Article

En El Frente (On the Front): How Activist-Designers in the Chicano Movement Developed a Distinctive Visual Language to Fight for Social Justice in the U.S.

Authors
  • Alexandria Victoria Canchola (Texas A&M University-Corpus Christi)
  • Joshua Duttweiler (Texas A&M University-Corpus Christi)

Abstract

Note: In this essay, the term "Chicano" is used because it was the identifier claimed by historical participants in the Mexican American Movement in the United States throughout the 1960s and 1970s. The Mexican American Movement is a term that has been expanded since its inception in the mid-1960s and that has addressed many different social, cultural, political, and economic issues, but it mostly focused on four: land ownership. workers' rights, and educational and political equality.1 In the context of this discourse, the authors offer that the Mexican American Movement is synonymous with the Chicano Movement. The authors also utilize the contemporary term Latinx to refer to a person of Latin American origin or descent.2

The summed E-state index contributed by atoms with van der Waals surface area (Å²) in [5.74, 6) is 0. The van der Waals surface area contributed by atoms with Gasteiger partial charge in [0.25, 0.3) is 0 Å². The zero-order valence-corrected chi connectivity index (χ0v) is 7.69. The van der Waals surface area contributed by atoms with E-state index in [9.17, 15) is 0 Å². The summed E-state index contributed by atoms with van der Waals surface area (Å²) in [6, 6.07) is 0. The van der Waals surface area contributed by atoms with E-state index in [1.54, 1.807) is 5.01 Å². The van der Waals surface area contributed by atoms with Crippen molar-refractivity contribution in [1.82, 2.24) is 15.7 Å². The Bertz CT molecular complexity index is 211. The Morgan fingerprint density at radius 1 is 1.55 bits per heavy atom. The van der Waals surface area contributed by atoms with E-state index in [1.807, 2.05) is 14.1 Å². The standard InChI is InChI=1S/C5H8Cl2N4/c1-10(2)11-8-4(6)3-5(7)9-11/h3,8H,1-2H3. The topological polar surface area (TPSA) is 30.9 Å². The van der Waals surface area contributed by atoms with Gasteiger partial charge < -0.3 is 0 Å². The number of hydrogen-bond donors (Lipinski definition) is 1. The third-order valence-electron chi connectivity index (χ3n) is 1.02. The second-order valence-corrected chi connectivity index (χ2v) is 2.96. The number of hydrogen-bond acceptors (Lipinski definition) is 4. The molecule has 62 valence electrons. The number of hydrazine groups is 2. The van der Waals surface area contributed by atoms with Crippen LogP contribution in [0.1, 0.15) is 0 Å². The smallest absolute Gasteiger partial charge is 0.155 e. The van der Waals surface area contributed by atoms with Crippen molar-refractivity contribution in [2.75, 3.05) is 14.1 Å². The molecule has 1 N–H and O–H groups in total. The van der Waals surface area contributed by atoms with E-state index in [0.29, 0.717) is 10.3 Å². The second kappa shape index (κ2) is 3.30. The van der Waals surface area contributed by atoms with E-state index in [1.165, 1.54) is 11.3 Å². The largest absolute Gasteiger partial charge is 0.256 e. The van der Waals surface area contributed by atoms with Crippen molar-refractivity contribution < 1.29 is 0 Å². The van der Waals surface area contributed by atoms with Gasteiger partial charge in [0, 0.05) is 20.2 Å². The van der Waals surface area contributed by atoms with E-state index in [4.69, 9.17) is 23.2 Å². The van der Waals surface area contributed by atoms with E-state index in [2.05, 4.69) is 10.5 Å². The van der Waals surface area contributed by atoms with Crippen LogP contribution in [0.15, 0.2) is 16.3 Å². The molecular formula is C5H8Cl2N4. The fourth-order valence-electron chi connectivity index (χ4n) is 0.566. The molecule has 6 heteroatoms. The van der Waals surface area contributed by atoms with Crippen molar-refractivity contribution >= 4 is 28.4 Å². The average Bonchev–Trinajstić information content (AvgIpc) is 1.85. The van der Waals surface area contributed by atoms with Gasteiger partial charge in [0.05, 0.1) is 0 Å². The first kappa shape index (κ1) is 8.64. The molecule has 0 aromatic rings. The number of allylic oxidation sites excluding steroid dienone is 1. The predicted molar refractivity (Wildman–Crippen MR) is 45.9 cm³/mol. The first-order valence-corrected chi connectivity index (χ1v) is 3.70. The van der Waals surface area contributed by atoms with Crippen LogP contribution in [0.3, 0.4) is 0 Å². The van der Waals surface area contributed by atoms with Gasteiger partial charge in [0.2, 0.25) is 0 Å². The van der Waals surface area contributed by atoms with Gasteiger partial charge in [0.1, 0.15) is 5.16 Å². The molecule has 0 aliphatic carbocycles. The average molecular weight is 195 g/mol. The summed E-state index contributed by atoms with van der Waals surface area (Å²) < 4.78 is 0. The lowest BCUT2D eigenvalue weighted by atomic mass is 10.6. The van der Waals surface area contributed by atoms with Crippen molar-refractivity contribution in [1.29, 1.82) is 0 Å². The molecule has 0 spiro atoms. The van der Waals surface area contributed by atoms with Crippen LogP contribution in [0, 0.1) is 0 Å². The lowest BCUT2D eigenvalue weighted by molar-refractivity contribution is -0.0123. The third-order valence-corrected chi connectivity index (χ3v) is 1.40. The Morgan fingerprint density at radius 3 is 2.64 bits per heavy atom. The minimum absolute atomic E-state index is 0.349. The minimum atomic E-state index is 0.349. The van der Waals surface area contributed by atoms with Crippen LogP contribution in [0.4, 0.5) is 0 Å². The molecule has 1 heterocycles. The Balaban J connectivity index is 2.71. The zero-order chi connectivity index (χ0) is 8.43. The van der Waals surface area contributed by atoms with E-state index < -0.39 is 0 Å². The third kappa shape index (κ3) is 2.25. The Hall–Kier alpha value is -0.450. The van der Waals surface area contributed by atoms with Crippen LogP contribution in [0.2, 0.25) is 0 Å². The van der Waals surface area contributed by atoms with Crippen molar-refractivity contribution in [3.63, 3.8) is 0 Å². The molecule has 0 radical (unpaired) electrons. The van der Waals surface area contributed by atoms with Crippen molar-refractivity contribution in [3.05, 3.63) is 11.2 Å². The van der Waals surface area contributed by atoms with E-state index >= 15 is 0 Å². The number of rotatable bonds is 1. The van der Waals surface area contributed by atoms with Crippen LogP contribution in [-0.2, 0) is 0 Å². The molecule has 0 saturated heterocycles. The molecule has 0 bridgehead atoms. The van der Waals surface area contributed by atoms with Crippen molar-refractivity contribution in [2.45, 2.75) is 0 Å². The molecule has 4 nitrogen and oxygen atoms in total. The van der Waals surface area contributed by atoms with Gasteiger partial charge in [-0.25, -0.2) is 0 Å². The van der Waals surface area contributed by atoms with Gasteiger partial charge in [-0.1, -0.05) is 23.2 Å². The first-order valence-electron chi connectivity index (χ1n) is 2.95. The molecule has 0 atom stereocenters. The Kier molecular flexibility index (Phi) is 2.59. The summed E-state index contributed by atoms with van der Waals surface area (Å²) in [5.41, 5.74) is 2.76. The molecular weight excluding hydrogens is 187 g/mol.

Along with other civil rights movements like Black Power, women's liberation, and gay rights that were initiated and sustained in the United States during the 1960s and 1970s (and beyond), the Chicano Movement (also known as El Movimiento) advocated for social justice by using independent publications to amplify its message. Independent publications are defined in this context as periodicals produced without approval from established publishers and presses or against the wishes of a dominant governmental or institutional group.3 Newly accessible and affordable design technologies such as offset printing and production technologies brought about a rise of independent publishing in the U.S. in the 1960s--especially in urban American settings--and helped fuel the rise of the American activist-designer. The ability to utilize these types of publications to disperse information quickly to targeted audiences allowed for the correction of at least some of the disinformation about the Chicano movement that had begun to appear in the traditional, American "white press," and in the so-called mass media of the time.4 For example, the independent Los Angeles newspaper and magazine La Raza observed in 1969 that neither the Los Angeles Times nor the Herald Examiner published many stories about Mexican-Americans, and in the stories they did print, 80% had been, in the words of one scholar, "sensationalized reports of crime allegedly committed by Mexican-Americans."5 Activists within the Chicano community designed and wrote these publications to serve as a record of social, political, cultural, and economic events, and encourage their readerships to act by unionizing, boycotting products, and marching in demonstrations to advocate for social justice. After documenting and critically analyzing the Chicano publications archived at research centers at universities in California and Texas, the authors observed the repeated usage of a unique genre of formal patterns utilized in the compositions of the cover designs of many of these Chicano publications. The authors are using these critical observations to posit that these graphic compositions constitute a distinctive Chicano visual language that consists of original, stylized deployments of imagery, icons, and masthead typography, and that this visual language was operationalized to visually communicate the socio-cultural locations of the issues these publications were addressing in ways that would effectively resonate with their particular audiences. The visual languages that affected the compositions of the covers and, in some cases, the interior page spreads of these independent Chicano publications (i.e. newspapers, newsletters, flyers, and small magazines intended for readerships in areas such as Texas, New Mexico, Arizona, and California) were critical to the formation and sustenance of the Chicano visual and socio-cultural identity and the role these played in visually communicating the ideals of the Chicano movement across the American southwest.